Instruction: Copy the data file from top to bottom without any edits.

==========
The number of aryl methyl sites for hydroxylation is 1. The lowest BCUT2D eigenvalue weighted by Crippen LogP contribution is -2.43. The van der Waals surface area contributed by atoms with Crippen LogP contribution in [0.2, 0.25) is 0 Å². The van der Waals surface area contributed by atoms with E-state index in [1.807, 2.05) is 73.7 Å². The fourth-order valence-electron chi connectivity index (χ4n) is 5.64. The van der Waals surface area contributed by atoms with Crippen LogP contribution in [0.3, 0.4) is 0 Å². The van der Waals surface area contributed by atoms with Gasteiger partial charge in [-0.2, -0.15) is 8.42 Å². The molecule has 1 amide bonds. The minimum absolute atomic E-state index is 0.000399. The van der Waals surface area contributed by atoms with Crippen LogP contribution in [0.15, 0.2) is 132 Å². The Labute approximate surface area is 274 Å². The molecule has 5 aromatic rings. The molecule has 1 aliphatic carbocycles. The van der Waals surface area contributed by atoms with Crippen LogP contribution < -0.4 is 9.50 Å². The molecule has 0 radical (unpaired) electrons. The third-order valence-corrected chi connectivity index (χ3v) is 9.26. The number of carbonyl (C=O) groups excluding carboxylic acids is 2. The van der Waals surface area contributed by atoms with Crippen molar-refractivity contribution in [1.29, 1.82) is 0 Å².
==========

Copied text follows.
The number of aryl methyl sites for hydroxylation is 1. The lowest BCUT2D eigenvalue weighted by Crippen LogP contribution is -2.43. The van der Waals surface area contributed by atoms with Crippen LogP contribution in [0.2, 0.25) is 0 Å². The van der Waals surface area contributed by atoms with E-state index in [1.807, 2.05) is 73.7 Å². The fourth-order valence-electron chi connectivity index (χ4n) is 5.64. The van der Waals surface area contributed by atoms with Crippen LogP contribution in [0.3, 0.4) is 0 Å². The van der Waals surface area contributed by atoms with Gasteiger partial charge in [-0.2, -0.15) is 8.42 Å². The molecule has 1 amide bonds. The minimum absolute atomic E-state index is 0.000399. The van der Waals surface area contributed by atoms with Crippen LogP contribution in [0.15, 0.2) is 132 Å². The Labute approximate surface area is 274 Å². The molecule has 5 aromatic rings. The molecule has 1 aliphatic carbocycles. The van der Waals surface area contributed by atoms with Crippen LogP contribution < -0.4 is 9.50 Å². The molecule has 0 radical (unpaired) electrons. The third-order valence-corrected chi connectivity index (χ3v) is 9.26. The number of carbonyl (C=O) groups excluding carboxylic acids is 2. The van der Waals surface area contributed by atoms with Crippen molar-refractivity contribution in [1.29, 1.82) is 0 Å².